Stelvio Cipriani (born 20 August 1937 in Rome), is an Italian composer, mostly of motion picture soundtracks.
Though not coming from a musical background, as a child Cipriani was fascinated by his church's organ. His priest gave him his first music lessons and encouraged Cipriani and his family. Cipriani passed his examinations and studied at Santa Cecilia Conservatory from the age of 14, then played on cruise ship bands, that enabled him to meet Dave Brubeck. Upon return to Italy he accompanied Rita Pavone on piano.
His first soundtrack was the spaghetti western The Bounty Killer (1966), followed by a well known score for The Stranger Returns (also known as A Man, a Horse, a Gun and Shoot First, Laugh Last) (1967) starring Tony Anthony. Cipriani later composed other spaghetti western scores with Anthony, together with many popular poliziottesco soundtracks.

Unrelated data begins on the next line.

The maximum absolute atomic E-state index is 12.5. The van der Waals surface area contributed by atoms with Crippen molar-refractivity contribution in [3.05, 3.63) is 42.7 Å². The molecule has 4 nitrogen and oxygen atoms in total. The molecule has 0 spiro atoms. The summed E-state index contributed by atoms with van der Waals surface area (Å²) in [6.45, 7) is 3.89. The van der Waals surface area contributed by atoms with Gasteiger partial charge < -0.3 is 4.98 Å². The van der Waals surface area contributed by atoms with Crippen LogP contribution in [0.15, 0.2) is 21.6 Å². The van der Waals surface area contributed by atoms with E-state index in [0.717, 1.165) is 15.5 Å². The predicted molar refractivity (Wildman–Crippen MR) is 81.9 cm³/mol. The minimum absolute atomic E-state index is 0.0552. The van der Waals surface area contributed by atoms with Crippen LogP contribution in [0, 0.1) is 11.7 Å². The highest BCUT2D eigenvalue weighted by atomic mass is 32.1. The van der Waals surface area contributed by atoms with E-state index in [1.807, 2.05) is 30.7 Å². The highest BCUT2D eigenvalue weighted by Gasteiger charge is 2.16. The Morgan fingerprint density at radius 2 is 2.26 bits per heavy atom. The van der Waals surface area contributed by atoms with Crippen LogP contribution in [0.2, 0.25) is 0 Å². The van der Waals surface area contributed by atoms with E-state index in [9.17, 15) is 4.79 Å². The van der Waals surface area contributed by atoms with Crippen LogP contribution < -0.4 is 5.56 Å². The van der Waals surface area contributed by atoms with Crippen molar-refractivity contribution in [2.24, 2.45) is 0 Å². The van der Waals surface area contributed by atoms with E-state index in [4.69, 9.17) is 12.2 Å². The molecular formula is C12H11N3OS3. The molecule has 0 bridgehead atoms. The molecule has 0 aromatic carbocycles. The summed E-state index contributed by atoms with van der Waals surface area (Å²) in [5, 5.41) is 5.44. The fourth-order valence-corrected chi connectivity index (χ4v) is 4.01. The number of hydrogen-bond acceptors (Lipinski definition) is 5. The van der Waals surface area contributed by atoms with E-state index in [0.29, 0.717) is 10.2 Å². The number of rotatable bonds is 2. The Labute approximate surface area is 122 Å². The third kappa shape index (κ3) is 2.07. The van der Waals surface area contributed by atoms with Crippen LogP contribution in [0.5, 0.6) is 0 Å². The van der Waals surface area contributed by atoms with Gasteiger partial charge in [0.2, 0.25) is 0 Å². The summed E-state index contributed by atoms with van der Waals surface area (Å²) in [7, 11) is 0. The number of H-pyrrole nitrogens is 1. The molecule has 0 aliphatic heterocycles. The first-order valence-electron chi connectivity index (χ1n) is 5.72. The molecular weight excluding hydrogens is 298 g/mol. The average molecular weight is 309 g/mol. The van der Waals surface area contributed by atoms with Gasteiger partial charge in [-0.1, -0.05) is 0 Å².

Cipriani became prolific in the Italian film world and was awarded a Nastro d'Argento for Best Score for The Anonymous Venetian (1970).
One of Cipriani's most famous scores is from the 1973 film La polizia sta a guardare (The Great Kidnapping). The main theme was recycled by Cipriani in 1977 for the score to Tentacoli, and was brought to the public's attention again in 2007 when it was featured in Quentin Tarantino's Death Proof.
Cipriani's scores for the films of the "La Polizia..." series were different arrangements over the same theme. Some of those themes were used in the soundtrack of the couple Hélène Cattet & Bruno Forzani's first feature Amer.
In a 2007 interview, Cipriani said that he had composed music for Pope John Paul II and was currently working with Pope Benedict XVI.